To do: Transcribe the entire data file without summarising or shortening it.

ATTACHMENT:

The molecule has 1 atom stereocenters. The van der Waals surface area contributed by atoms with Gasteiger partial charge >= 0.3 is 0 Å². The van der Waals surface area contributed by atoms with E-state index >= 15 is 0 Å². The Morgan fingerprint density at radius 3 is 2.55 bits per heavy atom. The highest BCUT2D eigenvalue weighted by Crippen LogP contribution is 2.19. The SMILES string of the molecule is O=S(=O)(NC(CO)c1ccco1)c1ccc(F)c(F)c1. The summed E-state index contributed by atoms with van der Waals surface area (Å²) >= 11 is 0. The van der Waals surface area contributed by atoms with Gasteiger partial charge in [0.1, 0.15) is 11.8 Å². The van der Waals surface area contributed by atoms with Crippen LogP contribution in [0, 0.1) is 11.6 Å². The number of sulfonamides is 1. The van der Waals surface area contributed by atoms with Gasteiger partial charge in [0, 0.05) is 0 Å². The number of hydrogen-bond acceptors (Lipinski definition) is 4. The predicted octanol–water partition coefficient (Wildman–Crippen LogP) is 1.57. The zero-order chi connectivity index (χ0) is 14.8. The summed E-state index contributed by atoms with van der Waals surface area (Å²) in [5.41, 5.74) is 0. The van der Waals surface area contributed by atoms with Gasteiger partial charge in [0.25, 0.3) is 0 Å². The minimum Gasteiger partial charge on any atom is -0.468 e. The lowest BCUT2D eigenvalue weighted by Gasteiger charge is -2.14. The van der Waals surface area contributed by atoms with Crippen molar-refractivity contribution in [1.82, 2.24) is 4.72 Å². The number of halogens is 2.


The molecule has 1 atom stereocenters. The van der Waals surface area contributed by atoms with Gasteiger partial charge >= 0.3 is 0 Å². The van der Waals surface area contributed by atoms with E-state index >= 15 is 0 Å². The Morgan fingerprint density at radius 3 is 2.55 bits per heavy atom. The highest BCUT2D eigenvalue weighted by Crippen LogP contribution is 2.19. The SMILES string of the molecule is O=S(=O)(NC(CO)c1ccco1)c1ccc(F)c(F)c1. The summed E-state index contributed by atoms with van der Waals surface area (Å²) >= 11 is 0. The van der Waals surface area contributed by atoms with Gasteiger partial charge in [0.1, 0.15) is 11.8 Å². The van der Waals surface area contributed by atoms with Crippen LogP contribution in [0, 0.1) is 11.6 Å². The number of sulfonamides is 1. The van der Waals surface area contributed by atoms with Gasteiger partial charge in [0, 0.05) is 0 Å². The number of hydrogen-bond acceptors (Lipinski definition) is 4. The predicted octanol–water partition coefficient (Wildman–Crippen LogP) is 1.57. The zero-order chi connectivity index (χ0) is 14.8. The summed E-state index contributed by atoms with van der Waals surface area (Å²) in [5.41, 5.74) is 0. The van der Waals surface area contributed by atoms with Gasteiger partial charge in [0.25, 0.3) is 0 Å². The minimum Gasteiger partial charge on any atom is -0.468 e. The lowest BCUT2D eigenvalue weighted by Gasteiger charge is -2.14. The van der Waals surface area contributed by atoms with Crippen molar-refractivity contribution in [1.82, 2.24) is 4.72 Å². The number of halogens is 2.